A daily blog on architecture in Chicago, and other topics cultural, political and mineral.
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Sunday, February 05, 2006
Ry Cooder's ballads of Chavez Ravine
John Hill's Archidose blog has a great post on Ry Cooder's album Chavez Ravine, which recalls the almost idyllic working class Mexican-American neighborhood's destruction in the 40's and 50's in a Chinatown-like pursuit of money and power.
In this case, however, the motivator wasn't water but baseball. Even as long-suffering Dodger fans were enjoying their 1955 moment of triumph as the team won its first-ever World Series, owner Walter O'Malley was plotting to sell them out in favor of tapping into the money gusher that was mid-century California with a move to Los Angeles.
Plans for a public housing project with the achingly ironic name of Elysian Fields, whose architects included the legendary Richard Neutra, were deep-sixed, all the current residents evicted, and the neighborhood wiped off the face of the earth to make way the construction of the Dodger's Chavez Ravine stadium. It's a cautionary tale of the intersection of power, planning and architecture, especially timely in the light of the Supreme Court's recent decision to give cities carte blanche in using eminent domain in condemning people's home and businesses to turn them over to monied developers. The Archidose link's include one to Chavez Ravine: 1949, a book of photographs of pre-Dodger Chavez (example above-left). Check it out here.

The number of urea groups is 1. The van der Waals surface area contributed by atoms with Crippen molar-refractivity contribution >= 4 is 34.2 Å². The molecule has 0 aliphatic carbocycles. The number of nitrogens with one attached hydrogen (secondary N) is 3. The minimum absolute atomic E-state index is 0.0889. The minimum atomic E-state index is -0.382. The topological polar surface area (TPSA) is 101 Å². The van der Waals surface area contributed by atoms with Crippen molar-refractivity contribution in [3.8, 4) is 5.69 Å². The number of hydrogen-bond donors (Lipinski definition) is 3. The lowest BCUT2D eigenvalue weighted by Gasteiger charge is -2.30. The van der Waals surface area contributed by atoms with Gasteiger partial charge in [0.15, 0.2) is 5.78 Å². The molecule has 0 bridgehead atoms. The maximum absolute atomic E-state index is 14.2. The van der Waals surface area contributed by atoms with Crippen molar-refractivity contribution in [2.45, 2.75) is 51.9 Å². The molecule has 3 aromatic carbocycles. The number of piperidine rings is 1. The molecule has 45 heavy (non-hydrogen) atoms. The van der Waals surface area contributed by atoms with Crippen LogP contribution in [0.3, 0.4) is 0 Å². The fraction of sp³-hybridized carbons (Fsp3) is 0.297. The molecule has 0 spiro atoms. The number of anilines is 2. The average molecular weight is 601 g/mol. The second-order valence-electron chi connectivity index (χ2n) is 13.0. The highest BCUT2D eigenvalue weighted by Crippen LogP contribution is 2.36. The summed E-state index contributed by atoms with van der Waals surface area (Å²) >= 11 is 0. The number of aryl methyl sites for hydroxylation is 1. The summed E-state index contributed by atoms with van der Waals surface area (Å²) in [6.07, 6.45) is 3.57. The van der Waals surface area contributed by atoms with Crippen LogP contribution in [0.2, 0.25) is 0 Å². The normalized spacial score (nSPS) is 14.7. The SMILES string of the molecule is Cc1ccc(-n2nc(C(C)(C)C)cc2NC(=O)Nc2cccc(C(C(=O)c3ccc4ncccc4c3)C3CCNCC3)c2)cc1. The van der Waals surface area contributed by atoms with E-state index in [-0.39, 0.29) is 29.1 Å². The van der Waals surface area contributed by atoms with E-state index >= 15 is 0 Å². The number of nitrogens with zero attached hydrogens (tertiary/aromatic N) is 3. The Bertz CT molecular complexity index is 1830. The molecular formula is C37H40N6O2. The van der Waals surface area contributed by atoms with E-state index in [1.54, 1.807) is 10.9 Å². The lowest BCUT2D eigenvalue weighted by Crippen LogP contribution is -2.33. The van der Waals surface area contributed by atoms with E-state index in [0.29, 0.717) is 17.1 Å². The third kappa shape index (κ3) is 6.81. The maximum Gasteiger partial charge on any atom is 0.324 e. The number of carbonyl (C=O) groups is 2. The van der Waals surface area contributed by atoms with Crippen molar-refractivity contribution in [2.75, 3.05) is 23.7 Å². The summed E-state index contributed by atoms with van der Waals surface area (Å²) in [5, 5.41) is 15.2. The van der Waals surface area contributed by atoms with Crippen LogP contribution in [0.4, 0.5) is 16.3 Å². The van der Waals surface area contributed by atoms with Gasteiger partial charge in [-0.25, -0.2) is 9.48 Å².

(Click on time for permalink) 10:39 AM
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